Tuscaloosa Trolley serves UA students, local residents

The Tuscaloosa Trolley, operated by the Tuscaloosa Transit Authority, has served the UA campus and Tuscaloosa’s downtown area since 1971. 

A version of the Tuscaloosa Trolley has been around since 1915, when it began as an electric streetcar.

Streetcar service began in 1883 when Tuscaloosa’s first horsecar trolley pulled by mules and mustangs arrived. “The Dummy,” a steam dummy train that began in 1888, operated until 1915 when the street rail was electrified. By 1923, the Tuscaloosa Railway and Utilities Company sold the electric trolley line to Alabama Power Company. In 1941, the electric streetcars transitioned to the bus system and continued to be operated by the power company until passenger service was discontinued in 1942.

The UA bus route is free and runs its course twice an hour, including stops at the Federal Building, the Strip, Bryce Hospital, the Student Recreation Center and nearby apartment complexes. One of the primary features is the connection of the UA bus terminal to the downtown terminal. Other routes cost riders $1.

“We began this route with a cooperative agreement between us and UA Transportation as a great way to connect downtown to the campus,” Tuscaloosa Transit Director Russell Lawrence said.

The TTA is subsidized by the Federal Transit Administration, which allows for its low or nonexistent rates. As of fiscal year 2017, the transit service ridership averages were approximately 30,000 riders per month between the Tuscaloosa Trolley and bus service.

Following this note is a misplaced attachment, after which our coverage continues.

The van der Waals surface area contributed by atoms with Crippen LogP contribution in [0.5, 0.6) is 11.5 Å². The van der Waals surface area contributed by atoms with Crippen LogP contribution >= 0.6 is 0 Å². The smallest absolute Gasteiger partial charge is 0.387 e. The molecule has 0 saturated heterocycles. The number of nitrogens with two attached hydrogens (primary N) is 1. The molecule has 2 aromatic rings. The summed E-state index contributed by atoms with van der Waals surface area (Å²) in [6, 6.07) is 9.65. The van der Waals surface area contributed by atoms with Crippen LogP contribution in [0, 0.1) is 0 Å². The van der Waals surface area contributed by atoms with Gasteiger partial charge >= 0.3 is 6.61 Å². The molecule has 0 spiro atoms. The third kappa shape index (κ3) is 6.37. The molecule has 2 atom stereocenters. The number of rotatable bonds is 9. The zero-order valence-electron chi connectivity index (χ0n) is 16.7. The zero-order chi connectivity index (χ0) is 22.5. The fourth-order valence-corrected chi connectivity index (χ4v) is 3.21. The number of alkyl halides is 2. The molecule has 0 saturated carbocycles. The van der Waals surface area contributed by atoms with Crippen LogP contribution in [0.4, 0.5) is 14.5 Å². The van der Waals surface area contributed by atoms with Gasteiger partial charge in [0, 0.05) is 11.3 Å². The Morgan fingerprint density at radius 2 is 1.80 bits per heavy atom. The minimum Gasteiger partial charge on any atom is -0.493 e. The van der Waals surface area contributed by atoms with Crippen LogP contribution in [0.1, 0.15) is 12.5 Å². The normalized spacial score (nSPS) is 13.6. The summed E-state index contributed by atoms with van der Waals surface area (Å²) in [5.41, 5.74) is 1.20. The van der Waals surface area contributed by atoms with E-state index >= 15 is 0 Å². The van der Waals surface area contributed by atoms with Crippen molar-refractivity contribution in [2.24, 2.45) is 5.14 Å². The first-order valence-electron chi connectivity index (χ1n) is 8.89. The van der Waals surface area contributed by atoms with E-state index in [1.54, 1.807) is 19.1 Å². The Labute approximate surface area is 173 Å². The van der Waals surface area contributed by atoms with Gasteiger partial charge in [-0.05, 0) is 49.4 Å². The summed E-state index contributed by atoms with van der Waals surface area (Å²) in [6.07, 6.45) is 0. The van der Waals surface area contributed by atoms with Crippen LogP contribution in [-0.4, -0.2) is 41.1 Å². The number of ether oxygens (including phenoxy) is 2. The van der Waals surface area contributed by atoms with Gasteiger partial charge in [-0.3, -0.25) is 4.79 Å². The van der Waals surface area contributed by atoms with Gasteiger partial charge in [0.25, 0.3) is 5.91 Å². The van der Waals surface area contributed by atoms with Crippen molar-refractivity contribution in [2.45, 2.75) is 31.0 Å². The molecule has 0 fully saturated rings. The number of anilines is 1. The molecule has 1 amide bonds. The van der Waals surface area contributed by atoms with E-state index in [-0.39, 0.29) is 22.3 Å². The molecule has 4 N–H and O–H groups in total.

In comparison, Crimson Ride had a total of 1,530,432 riders from August 2017 to July 2018, with an additional 377,087 using 348-Ride and another 507,498 riders using the Apartment Shuttle. 

A game day shuttle is also available for relevant Saturdays and connects the stadium and downtown areas. The routes begin three and a half hours before kickoff and end approximately one and a half hours after the game. Regular ride rates apply for these events. Typical game day ridership averaged approximately 4,650 rides in 2019.

Tatyana Alexander, a junior from Mobile, Alabama, is a frequent passenger aboard the Tuscaloosa Trolley.

“I usually take it every morning,” Alexander said. “I live off campus, so I take it to class and then back home from class.”

Alexander used to live on campus, but her move to an apartment complex initiated her use of the system. While the trolley is beneficial to Alexander, she said it isn’t best for all living situations. 

“The trolley system doesn’t help a lot unless you live off campus or if you live in an apartment not made for students, since most of those have their own shuttles or are within walking distance,” Alexander said. 

Elizabeth Stewart, a sophomore from Nashville, Tennessee, has found the Tuscaloosa Trolley and bus system convenient. 

“It’s an easy method of getting on campus with the UA route, but also has convenient stops around the city,” Stewart said.